(Robert F. Kennedy)

There is always enlightenment…in any deep subject…and when this occurs,
a ray of hope usually lightens the load of what might become depressing. 
My son forwarded to me this appropriate brief story …Innocence is Priceless!
A boy, dressed in a pale green long-sleeved shirt and wearing a royal blue
backpack, pensively studied something that hung on a building wall.

One Sunday morning, the pastor noticed little Alex standing in the foyer 
of the church staring up at a large plaque.  It was covered with names and 
small American flags mounted on either side of it.  The six-year old 
had been staring at the plaque for some time, so the pastor walked up, 
stood beside the little boy, and said quietly, “Good morning, Alex.”

“Good morning, Pastor,” he replied, still focused on the plaque.
“Pastor, what is this?”

The pastor said, “Well, son, it’s a memorial to all the young men and women
 who died in the service.”

Soberly, they stood together, staring at the large plaque.  Finally little Alex’s voice,
barely audible and trembling with fear, asked,  “Which service, the 9:00 or the 11:00?”

Merle Baird-Kerr...written October 31, 2012
Comments are welcome...scroll down...may sign in as “anonymous”

Saturday, November 3, 2012

Colours of the Rainbow

Colour adds pizzazz to our world which would fade into bleakness…
                                if we could not see the spring’s early tree foliage,
                                if we could not see the daffodils as they poke through the last snows,
                                if we could not see the lilacs of May,
                                if we could not see the first rosebud,
                                if we could not see the rippling waters of rivers and lakes,
                                if we could not see the autumn leaves of deciduous trees,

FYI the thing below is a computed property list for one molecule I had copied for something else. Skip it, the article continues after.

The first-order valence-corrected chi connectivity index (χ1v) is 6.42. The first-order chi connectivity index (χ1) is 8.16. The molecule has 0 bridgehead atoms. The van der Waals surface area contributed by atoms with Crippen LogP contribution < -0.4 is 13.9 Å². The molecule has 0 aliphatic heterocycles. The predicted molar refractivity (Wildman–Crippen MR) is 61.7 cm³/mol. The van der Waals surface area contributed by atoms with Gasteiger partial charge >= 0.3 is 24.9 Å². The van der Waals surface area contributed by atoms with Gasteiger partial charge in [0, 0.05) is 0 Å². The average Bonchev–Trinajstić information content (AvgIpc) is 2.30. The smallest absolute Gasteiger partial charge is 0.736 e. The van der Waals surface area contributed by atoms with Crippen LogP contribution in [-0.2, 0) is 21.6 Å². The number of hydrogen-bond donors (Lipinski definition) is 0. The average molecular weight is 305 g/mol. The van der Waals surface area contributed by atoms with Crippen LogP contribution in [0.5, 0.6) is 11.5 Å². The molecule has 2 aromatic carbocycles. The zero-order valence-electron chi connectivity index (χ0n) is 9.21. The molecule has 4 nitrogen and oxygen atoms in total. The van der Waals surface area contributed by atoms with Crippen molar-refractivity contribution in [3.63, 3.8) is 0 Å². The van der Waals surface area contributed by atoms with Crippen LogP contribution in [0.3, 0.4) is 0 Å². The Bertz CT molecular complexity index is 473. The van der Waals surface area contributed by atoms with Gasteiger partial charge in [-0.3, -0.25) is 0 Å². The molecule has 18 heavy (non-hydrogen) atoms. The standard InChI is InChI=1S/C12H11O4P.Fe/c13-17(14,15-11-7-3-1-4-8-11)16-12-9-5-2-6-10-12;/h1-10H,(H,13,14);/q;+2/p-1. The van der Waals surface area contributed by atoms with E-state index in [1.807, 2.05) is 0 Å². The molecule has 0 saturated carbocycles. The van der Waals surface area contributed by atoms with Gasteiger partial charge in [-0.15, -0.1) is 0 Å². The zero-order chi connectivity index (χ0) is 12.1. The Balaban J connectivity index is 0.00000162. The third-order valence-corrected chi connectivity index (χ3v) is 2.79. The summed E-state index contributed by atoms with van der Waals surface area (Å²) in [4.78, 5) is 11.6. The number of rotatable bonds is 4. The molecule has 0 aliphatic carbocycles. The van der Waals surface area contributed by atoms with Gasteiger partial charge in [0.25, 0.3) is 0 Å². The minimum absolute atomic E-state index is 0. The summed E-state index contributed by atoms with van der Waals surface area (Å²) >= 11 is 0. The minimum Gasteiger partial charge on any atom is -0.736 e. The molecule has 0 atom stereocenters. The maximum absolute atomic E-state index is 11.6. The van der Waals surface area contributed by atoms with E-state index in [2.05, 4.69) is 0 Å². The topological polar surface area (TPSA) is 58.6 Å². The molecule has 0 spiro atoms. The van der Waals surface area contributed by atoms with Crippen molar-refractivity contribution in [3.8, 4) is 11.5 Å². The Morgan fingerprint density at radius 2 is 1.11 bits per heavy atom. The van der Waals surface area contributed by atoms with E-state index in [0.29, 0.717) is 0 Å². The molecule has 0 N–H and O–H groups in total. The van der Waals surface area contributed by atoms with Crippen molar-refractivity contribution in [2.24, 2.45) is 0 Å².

if we could not see the Christmas lights and holly,
                                if we could not see the frosty branches & sparkling snowflakes.

We decorate our homes in various hues and textures.
Our automobiles would be “boring” if only in black, gray or brown.
We wear clothing colours that compliment our skin tones, hair and eyes.
Our woodlands and treed urban areas would be bland without colourful birds.
We women use colours in our cosmetics, nail polish and hair tints.
Even our fruits and vegetables add table appeal,
                                               inviting us to savour their luscious goodness.

The Colours of the Rainbow present another venue, that of…

Associated Idioms

The six colours of the spectrum have contributed significantly
to expressions and turns of phase that are themselves
often quite colourful.  Here's a sampling
of idioms employing the words for colours.

RED:  Because of the association of the colour red with danger and deficits, most
idioms that include the word red...for example “in the red” (meaning 'in debt');
red tape” (referring to bureaucratic complications) and “seeing red” (being so
angry that one's vision is blurred)...all have negative associations.

However, they overshadow a few positive ones:  paint the town red” (enjoying
oneself dining and drinking); “a red letter day” (an occasion for celebration) and
“red carpet treatment” or “roll out the red carpet” (referring to paying special
attention to someone, based on the colour of carpeting usually seen at the
entrance to a gala event for celebrities or VIPs).

A “red herring” is a deliberate diversion;  a “red-eye flight” is a late-night
airplane trip (from bloodshot eyes and tired passengers) and to have a
red face” or to go “beet red” is to be embarrassed.

ORANGE:  Among the colours of the rainbow, orange is curiously absent.
Although it is a bright, cheerful colour, often found in nature, the only common
expression that uses the word orange employs the plural form referring to the
fruit of that name....”apples and oranges”, meaning unrelated subjects or issues
to emphasize irrelevance.